It happens all the time. We're minding our own business, quietly scanning the Internet, only to be suddenly confronted with a pop-up urgently telling us that we must download free software to prevent World War III from happening on our computer (or maybe from just happening in general). We're confronted with an issue: Is this a serious warning, or is it just a company preying on our fears? Worse, is it actually a virus or malware in disguise?

Or here's another scenario. Say you've been struggling to transcribe recordings from meetings and you stumbled upon some terrific transcription software that's free and ready to use with a quick installation. It seems reputable, but how can you be sure?

Here's the bottom line: Free software on the Internet can be convenient, helpful -- and totally unreliable. Is there any way to ensure that the software you're downloading is safe?

While there's never a guarantee, there are a few tactics for making sure your computer isn't a playground for digital thugs. First off, you'll want to know what kind of software you're dealing with. Freeware is software that's entirely unrestricted for copying and downloading (but you wouldn't have access to the code, unlike open-source freeware). It can be offered by large commercial companies, too: think Microsoft's malware protection, which you can download directly from their site. Shareware is actually owned and maintained by a company or individual and usually requires payment after a trial period. (There are also updates and plug-ins, required by something like Adobe when software is updated.)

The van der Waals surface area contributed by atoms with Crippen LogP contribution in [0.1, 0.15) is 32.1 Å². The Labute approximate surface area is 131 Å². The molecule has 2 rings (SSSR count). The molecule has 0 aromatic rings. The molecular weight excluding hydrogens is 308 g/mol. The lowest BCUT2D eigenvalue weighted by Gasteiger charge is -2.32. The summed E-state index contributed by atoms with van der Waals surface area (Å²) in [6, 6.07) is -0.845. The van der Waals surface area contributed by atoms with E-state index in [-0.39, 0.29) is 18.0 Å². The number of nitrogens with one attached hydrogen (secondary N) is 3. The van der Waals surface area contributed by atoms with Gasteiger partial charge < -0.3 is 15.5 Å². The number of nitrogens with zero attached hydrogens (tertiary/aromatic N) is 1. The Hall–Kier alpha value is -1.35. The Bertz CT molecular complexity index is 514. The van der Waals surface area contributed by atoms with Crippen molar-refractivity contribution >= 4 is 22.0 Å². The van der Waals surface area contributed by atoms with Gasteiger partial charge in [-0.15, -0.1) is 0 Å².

There are a lot of different software possibilities, and not all of them can easily be identified as safe. So let's explore free software further to get some hints -- and warnings -- about the freeware and shareware that might be too good to be true.